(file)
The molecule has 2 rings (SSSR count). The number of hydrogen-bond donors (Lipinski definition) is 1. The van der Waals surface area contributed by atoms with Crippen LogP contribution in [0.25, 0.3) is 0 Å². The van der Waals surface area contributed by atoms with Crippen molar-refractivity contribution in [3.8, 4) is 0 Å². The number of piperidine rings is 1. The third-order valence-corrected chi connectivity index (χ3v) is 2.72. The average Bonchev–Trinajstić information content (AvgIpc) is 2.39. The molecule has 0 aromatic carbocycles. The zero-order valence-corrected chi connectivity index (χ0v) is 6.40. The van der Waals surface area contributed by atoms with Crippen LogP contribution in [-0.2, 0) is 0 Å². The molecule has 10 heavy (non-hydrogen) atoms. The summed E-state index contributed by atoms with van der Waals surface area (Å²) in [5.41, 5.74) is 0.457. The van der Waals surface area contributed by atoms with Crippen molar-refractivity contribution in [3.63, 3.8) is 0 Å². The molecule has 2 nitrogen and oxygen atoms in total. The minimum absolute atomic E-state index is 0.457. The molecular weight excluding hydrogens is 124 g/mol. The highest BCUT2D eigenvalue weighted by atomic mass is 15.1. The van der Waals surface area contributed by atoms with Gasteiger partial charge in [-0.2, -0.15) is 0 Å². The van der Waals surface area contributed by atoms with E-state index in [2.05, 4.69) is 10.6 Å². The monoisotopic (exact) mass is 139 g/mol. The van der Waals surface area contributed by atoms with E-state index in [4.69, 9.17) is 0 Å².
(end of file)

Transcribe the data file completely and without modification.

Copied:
The molecule has 2 rings (SSSR count). The number of hydrogen-bond donors (Lipinski definition) is 1. The van der Waals surface area contributed by atoms with Crippen LogP contribution in [0.25, 0.3) is 0 Å². The van der Waals surface area contributed by atoms with Crippen molar-refractivity contribution in [3.8, 4) is 0 Å². The number of piperidine rings is 1. The third-order valence-corrected chi connectivity index (χ3v) is 2.72. The average Bonchev–Trinajstić information content (AvgIpc) is 2.39. The molecule has 0 aromatic carbocycles. The zero-order valence-corrected chi connectivity index (χ0v) is 6.40. The van der Waals surface area contributed by atoms with Crippen LogP contribution in [-0.2, 0) is 0 Å². The molecule has 10 heavy (non-hydrogen) atoms. The summed E-state index contributed by atoms with van der Waals surface area (Å²) in [5.41, 5.74) is 0.457. The van der Waals surface area contributed by atoms with Crippen molar-refractivity contribution in [3.63, 3.8) is 0 Å². The molecule has 2 nitrogen and oxygen atoms in total. The minimum absolute atomic E-state index is 0.457. The molecular weight excluding hydrogens is 124 g/mol. The highest BCUT2D eigenvalue weighted by atomic mass is 15.1. The van der Waals surface area contributed by atoms with Gasteiger partial charge in [-0.2, -0.15) is 0 Å². The van der Waals surface area contributed by atoms with E-state index in [2.05, 4.69) is 10.6 Å². The monoisotopic (exact) mass is 139 g/mol. The van der Waals surface area contributed by atoms with E-state index in [4.69, 9.17) is 0 Å².